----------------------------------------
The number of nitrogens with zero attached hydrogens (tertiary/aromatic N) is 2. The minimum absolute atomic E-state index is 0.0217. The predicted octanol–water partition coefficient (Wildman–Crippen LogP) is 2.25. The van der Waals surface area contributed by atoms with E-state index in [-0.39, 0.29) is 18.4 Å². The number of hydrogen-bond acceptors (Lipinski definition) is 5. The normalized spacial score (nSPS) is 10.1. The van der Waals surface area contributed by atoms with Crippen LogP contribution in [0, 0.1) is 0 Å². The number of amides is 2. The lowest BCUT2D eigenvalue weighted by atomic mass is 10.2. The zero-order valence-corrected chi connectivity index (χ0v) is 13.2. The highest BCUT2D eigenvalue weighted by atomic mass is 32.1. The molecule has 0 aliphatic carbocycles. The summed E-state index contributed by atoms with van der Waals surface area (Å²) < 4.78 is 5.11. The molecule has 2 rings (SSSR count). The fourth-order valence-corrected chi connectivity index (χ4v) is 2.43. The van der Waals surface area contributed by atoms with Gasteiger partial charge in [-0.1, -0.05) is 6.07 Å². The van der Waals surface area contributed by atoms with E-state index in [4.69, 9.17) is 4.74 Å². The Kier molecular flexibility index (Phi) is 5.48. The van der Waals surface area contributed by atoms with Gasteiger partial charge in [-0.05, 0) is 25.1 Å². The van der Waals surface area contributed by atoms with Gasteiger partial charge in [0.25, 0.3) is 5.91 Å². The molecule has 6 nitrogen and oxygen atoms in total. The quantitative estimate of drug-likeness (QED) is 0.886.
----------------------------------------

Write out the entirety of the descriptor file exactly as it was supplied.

The number of nitrogens with zero attached hydrogens (tertiary/aromatic N) is 2. The minimum absolute atomic E-state index is 0.0217. The predicted octanol–water partition coefficient (Wildman–Crippen LogP) is 2.25. The van der Waals surface area contributed by atoms with E-state index in [-0.39, 0.29) is 18.4 Å². The number of hydrogen-bond acceptors (Lipinski definition) is 5. The normalized spacial score (nSPS) is 10.1. The van der Waals surface area contributed by atoms with Crippen LogP contribution in [0, 0.1) is 0 Å². The number of amides is 2. The lowest BCUT2D eigenvalue weighted by atomic mass is 10.2. The zero-order valence-corrected chi connectivity index (χ0v) is 13.2. The highest BCUT2D eigenvalue weighted by atomic mass is 32.1. The molecule has 0 aliphatic carbocycles. The summed E-state index contributed by atoms with van der Waals surface area (Å²) < 4.78 is 5.11. The molecule has 2 rings (SSSR count). The fourth-order valence-corrected chi connectivity index (χ4v) is 2.43. The van der Waals surface area contributed by atoms with Gasteiger partial charge in [-0.1, -0.05) is 6.07 Å². The van der Waals surface area contributed by atoms with E-state index in [4.69, 9.17) is 4.74 Å². The Kier molecular flexibility index (Phi) is 5.48. The van der Waals surface area contributed by atoms with Gasteiger partial charge in [-0.05, 0) is 25.1 Å². The van der Waals surface area contributed by atoms with Gasteiger partial charge in [0.25, 0.3) is 5.91 Å². The molecule has 6 nitrogen and oxygen atoms in total. The quantitative estimate of drug-likeness (QED) is 0.886.